- The Washington Times - Tuesday, December 5, 2017

Production on the 1995 film “The Usual Suspects,” which fetched Kevin Spacey an Oscar for best supporting actor, was halted for two days over sexual misconduct claims against the actor, according to his Irish co-star Gabriel Byrne.

Mr. Byrne said he didn’t learn until later that the abrupt shutdown during filming was due to allegations that Mr. Spacey behaved inappropriately toward a younger actor.

“I did not know honestly then the extent of his violence,” Mr. Byrne told the UK’s Sunday Times. “I mean, he was kind of a joke in that people would say, ‘That’s Kevin,’ but nobody really understood the depth of his predations. It was only years later that we began to understand that [filming] was closed down for a particular reason and that was because of inappropriate sexual behavior by Spacey.”

Mr. Byrne called Mr. Spacey a bully and compared him to disgraced Hollywood mogul Harvey Weinstein.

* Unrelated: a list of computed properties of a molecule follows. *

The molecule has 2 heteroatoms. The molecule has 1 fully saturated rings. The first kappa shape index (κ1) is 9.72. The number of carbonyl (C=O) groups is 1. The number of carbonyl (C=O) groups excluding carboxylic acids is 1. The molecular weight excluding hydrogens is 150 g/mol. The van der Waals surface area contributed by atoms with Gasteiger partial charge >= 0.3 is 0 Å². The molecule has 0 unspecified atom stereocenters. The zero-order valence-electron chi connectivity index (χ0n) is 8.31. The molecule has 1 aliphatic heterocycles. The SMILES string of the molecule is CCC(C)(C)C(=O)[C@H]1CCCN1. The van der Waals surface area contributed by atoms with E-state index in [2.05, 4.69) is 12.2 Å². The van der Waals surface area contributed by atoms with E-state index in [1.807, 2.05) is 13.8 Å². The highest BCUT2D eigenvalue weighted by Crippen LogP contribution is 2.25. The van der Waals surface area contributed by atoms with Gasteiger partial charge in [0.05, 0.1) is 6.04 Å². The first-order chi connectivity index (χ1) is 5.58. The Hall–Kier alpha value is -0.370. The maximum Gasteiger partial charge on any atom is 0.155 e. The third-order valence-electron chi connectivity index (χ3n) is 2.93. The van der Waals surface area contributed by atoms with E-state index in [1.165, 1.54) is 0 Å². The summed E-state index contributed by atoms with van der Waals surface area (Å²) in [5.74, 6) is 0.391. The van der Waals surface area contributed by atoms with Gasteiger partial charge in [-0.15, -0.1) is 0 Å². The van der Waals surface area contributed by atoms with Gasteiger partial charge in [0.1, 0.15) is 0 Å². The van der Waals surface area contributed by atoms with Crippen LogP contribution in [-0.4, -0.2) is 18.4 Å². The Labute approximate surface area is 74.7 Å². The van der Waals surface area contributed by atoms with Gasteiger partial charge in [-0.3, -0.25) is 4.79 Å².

“I did three movies with Harvey Weinstein, and I knew he was a sleazebag,” he said. “I knew he was a vile bully and I saw his bullying up close. I saw him be absolutely appalling, not just to women but to men as well. He had very little respect for any kind of human being. He wanted his stars around him.”

More than a dozen men have accused Mr. Spacey of sexual misconduct and assault since “Star Trek” actor Anthony Rapp accused the actor of making an unwanted sexual advance toward him when he was 14. Netflix and Media Rights Capital have severed ties with Mr. Spacey, announcing Monday that production for the sixth and final season of “House of Cards” would resume without him.

Mr. Spacey’s agent did not respond to the Sunday Times’ requests for a response to Mr. Byrne’s claims.

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